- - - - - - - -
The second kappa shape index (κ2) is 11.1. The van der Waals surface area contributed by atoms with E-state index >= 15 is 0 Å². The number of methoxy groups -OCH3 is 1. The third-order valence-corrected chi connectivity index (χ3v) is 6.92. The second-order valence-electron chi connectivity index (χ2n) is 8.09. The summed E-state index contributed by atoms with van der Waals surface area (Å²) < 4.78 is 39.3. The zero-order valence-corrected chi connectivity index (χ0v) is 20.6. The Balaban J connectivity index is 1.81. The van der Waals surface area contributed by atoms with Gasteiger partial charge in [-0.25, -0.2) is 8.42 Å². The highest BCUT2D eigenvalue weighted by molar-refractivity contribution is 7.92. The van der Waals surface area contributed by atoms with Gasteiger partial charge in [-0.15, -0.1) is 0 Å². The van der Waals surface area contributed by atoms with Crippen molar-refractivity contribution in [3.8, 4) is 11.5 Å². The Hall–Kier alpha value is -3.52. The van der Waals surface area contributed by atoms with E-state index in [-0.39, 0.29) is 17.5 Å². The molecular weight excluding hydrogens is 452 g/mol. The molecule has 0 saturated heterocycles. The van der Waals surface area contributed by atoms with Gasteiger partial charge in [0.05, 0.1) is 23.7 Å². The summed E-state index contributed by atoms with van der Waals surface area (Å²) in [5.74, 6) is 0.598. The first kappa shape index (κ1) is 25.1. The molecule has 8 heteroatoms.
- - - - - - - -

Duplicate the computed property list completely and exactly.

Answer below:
The second kappa shape index (κ2) is 11.1. The van der Waals surface area contributed by atoms with E-state index >= 15 is 0 Å². The number of methoxy groups -OCH3 is 1. The third-order valence-corrected chi connectivity index (χ3v) is 6.92. The second-order valence-electron chi connectivity index (χ2n) is 8.09. The summed E-state index contributed by atoms with van der Waals surface area (Å²) < 4.78 is 39.3. The zero-order valence-corrected chi connectivity index (χ0v) is 20.6. The Balaban J connectivity index is 1.81. The van der Waals surface area contributed by atoms with Gasteiger partial charge in [-0.25, -0.2) is 8.42 Å². The highest BCUT2D eigenvalue weighted by molar-refractivity contribution is 7.92. The van der Waals surface area contributed by atoms with Gasteiger partial charge in [-0.15, -0.1) is 0 Å². The van der Waals surface area contributed by atoms with Crippen molar-refractivity contribution in [3.8, 4) is 11.5 Å². The Hall–Kier alpha value is -3.52. The van der Waals surface area contributed by atoms with E-state index in [-0.39, 0.29) is 17.5 Å². The molecular weight excluding hydrogens is 452 g/mol. The molecule has 0 saturated heterocycles. The van der Waals surface area contributed by atoms with Gasteiger partial charge in [0.05, 0.1) is 23.7 Å². The summed E-state index contributed by atoms with van der Waals surface area (Å²) in [5.74, 6) is 0.598. The first kappa shape index (κ1) is 25.1. The molecule has 8 heteroatoms.